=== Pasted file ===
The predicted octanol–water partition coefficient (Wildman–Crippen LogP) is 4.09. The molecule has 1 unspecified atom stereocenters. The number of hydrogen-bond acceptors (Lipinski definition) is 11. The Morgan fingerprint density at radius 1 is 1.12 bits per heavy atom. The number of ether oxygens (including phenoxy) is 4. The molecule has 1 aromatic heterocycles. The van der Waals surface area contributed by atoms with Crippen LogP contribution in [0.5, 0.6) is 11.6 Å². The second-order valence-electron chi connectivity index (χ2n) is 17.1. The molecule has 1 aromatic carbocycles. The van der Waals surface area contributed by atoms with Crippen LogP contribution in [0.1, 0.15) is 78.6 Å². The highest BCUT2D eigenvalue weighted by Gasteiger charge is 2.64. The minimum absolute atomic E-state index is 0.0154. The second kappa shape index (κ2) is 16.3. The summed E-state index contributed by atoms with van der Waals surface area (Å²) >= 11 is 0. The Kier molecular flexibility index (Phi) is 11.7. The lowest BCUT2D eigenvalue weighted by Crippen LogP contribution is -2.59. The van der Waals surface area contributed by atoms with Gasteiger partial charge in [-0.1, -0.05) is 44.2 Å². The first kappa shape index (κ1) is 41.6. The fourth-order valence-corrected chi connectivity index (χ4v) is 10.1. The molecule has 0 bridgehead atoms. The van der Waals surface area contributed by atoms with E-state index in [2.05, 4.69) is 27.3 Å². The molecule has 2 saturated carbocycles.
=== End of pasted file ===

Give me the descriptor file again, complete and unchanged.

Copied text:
The predicted octanol–water partition coefficient (Wildman–Crippen LogP) is 4.09. The molecule has 1 unspecified atom stereocenters. The number of hydrogen-bond acceptors (Lipinski definition) is 11. The Morgan fingerprint density at radius 1 is 1.12 bits per heavy atom. The number of ether oxygens (including phenoxy) is 4. The molecule has 1 aromatic heterocycles. The van der Waals surface area contributed by atoms with Crippen LogP contribution in [0.5, 0.6) is 11.6 Å². The second-order valence-electron chi connectivity index (χ2n) is 17.1. The molecule has 1 aromatic carbocycles. The van der Waals surface area contributed by atoms with Crippen LogP contribution in [0.1, 0.15) is 78.6 Å². The highest BCUT2D eigenvalue weighted by Gasteiger charge is 2.64. The minimum absolute atomic E-state index is 0.0154. The second kappa shape index (κ2) is 16.3. The summed E-state index contributed by atoms with van der Waals surface area (Å²) >= 11 is 0. The Kier molecular flexibility index (Phi) is 11.7. The lowest BCUT2D eigenvalue weighted by Crippen LogP contribution is -2.59. The van der Waals surface area contributed by atoms with Gasteiger partial charge in [-0.1, -0.05) is 44.2 Å². The first kappa shape index (κ1) is 41.6. The fourth-order valence-corrected chi connectivity index (χ4v) is 10.1. The molecule has 0 bridgehead atoms. The van der Waals surface area contributed by atoms with E-state index in [2.05, 4.69) is 27.3 Å². The molecule has 2 saturated carbocycles.